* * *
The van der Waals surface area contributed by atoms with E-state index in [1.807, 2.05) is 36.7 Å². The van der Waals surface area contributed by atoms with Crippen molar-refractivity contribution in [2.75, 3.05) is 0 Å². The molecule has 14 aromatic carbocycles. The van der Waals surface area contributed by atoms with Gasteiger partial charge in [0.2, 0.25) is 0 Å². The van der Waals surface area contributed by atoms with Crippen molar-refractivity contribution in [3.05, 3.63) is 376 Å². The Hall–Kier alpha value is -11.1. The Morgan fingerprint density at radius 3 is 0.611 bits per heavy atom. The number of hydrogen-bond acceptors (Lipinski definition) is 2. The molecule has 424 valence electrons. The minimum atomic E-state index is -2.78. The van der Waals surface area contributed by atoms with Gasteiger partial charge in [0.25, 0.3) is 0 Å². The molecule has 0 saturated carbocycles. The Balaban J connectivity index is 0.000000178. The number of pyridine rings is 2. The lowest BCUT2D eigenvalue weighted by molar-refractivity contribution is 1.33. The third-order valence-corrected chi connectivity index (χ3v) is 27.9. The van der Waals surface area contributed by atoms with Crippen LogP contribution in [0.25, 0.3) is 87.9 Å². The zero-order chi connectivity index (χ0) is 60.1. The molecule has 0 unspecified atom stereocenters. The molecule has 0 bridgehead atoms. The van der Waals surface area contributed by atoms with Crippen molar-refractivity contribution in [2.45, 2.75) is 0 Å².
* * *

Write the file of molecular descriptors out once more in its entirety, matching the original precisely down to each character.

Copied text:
The van der Waals surface area contributed by atoms with E-state index in [1.807, 2.05) is 36.7 Å². The van der Waals surface area contributed by atoms with Crippen molar-refractivity contribution in [2.75, 3.05) is 0 Å². The molecule has 14 aromatic carbocycles. The van der Waals surface area contributed by atoms with Gasteiger partial charge in [0.2, 0.25) is 0 Å². The van der Waals surface area contributed by atoms with Crippen molar-refractivity contribution in [3.05, 3.63) is 376 Å². The Hall–Kier alpha value is -11.1. The Morgan fingerprint density at radius 3 is 0.611 bits per heavy atom. The number of hydrogen-bond acceptors (Lipinski definition) is 2. The molecule has 424 valence electrons. The minimum atomic E-state index is -2.78. The van der Waals surface area contributed by atoms with Gasteiger partial charge in [0.25, 0.3) is 0 Å². The molecule has 0 saturated carbocycles. The Balaban J connectivity index is 0.000000178. The number of pyridine rings is 2. The lowest BCUT2D eigenvalue weighted by molar-refractivity contribution is 1.33. The third-order valence-corrected chi connectivity index (χ3v) is 27.9. The van der Waals surface area contributed by atoms with Crippen LogP contribution in [0.25, 0.3) is 87.9 Å². The zero-order chi connectivity index (χ0) is 60.1. The molecule has 0 unspecified atom stereocenters. The molecule has 0 bridgehead atoms. The van der Waals surface area contributed by atoms with Crippen molar-refractivity contribution in [2.45, 2.75) is 0 Å².